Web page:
[Show abstract][Hide abstract] ABSTRACT: There are several reports from locations in the northern hemisphere of seasonal variation in hemoglobin A1c (HbA1c) levels with higher values noted in the cooler months. The variation has been attributed to holiday seasons, temperature differences, and changes in diet. This article describes the seasonal variation in both hemispheres and in a country on the equator with minimal temperature variation.
The mean and median HbA1c by month was calculated for a maximum of 2 years for HbA1c data from the different locations: Edmonton and Calgary, Canada; Singapore; Melbourne, Australia; and Marshfield, Wisconsin. The mean monthly temperature for each location was found from available meteorological information.
In both northern and southern hemispheres, the HbA1c was higher in cooler months and lower in the warmer months. In Singapore, where there is minimal temperature variation, there is also minimal variation in HbA1c values over the year. The difference in HbA1c over a year appears to be related to the difference in temperature.
Hemoglobin A1c is higher in cooler months and lower in the warmer months in both hemispheres. In a country with minimal monthly temperature variation, there is only minimal variation in HbA1c values through the year. In all locations, the mean and median HbA1c declined over the study period, possibly due to better glycemic control of patients with diabetes or an increase in use of HbA1c as a screening test for diabetes or a combination of both.
Journal of diabetes science and technology 07/2009; 3(4):668-71.
[Show abstract][Hide abstract] ABSTRACT: We studied whether problems quantifying hemoglobin A(2) (HbA(2)) could be resolved by using capillary electrophoresis. HbA(2) was quantified on whole blood samples from patients with and without beta-thalassemia trait and patients heterozygous for HbE, HbS, HbC, and HbD Punjab using the VARIANT II beta-thalassemia (Bio-Rad, Hercules, CA) and Capillarys 2 (Sebia, Norcross, GA). HbA(2) results in patients with and without beta-thalassemia trait were lower with the Capillarys 2 system. Reasonable HbA(2) results were obtained for patients with HbD Punjab and HbE traits on the Capillarys 2. HbA(2) results for patients with HbS, heterozygous and homozygous, were similar by both methods. Interference due to coelution for HbA(2) results for patients with HbC trait was noted on the Capillarys 2. Between-day imprecision on the VARIANT II is less than that for the Capillarys 2 system. The Capillarys 2 is superior to the VARIANT II for quantifying HbA(2) in the presence of HbE and HbD Punjab traits. The Capillarys 2 offers only slight advantages over the VARIANT II for quantifying HbA(2) in the presence of heterozygous and homozygous HbS. The Capillarys 2 gives inferior HbA(2) results for patients with HbC trait.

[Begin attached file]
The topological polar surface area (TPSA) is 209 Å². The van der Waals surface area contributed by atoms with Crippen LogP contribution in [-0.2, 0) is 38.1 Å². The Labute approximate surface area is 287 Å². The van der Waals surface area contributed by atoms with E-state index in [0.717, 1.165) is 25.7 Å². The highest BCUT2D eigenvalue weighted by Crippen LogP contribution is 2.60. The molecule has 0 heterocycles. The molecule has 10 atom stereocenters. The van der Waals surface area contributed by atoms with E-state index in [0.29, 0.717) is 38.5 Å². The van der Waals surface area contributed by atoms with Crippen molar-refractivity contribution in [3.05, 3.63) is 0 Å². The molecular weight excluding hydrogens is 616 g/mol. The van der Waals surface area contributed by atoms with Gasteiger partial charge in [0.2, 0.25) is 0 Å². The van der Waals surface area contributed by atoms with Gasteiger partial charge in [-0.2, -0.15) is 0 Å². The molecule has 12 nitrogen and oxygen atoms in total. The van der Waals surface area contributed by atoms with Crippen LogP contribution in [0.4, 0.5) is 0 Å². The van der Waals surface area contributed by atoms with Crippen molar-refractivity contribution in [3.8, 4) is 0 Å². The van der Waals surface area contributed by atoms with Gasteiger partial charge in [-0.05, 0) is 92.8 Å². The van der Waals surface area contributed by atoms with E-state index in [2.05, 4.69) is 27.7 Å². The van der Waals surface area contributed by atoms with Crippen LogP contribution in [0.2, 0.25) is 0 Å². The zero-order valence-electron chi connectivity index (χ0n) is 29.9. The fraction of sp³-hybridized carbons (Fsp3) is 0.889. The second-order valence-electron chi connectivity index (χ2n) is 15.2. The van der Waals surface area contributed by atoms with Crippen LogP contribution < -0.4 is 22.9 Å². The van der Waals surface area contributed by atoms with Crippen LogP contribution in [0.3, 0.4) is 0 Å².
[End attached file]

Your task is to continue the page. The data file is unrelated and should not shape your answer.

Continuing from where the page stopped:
American Journal of Clinical Pathology 04/2009; 131(3):357-62. · 2.88 Impact Factor
[Show abstract][Hide abstract] ABSTRACT: The Sebia Capillarys 2, a capillary electrophoresis method, was compared to a high performance liquid chromatography (HPLC) and electrophoresis at alkaline and acid pH for the presumptive identification and quantitation of hemoglobin variants.
The concordance of hemoglobin variant identification on the Sebia Capillarys 2 with the combination of HPLC and electrophoresis at alkaline and acid pH was evaluated by analyzing samples on both systems. The quantification, expressed as % of total hemoglobin, of the common hemoglobin variants on the Capillarys 2 and the Bio Rad VARIANT II beta thalassemia methods were compared.
The % hemoglobin variant results for the two methods were similar for HbS and slightly different for HbC and D Punjab and significantly different for HbE. The Sebia Capillarys 2 correctly identified a number of hemoglobin variants.
The Sebia Capillarys 2 is suitable for the presumptive identification and quantification of hemoglobin variants producing results comparable with existing HPLC and electrophoresis methods.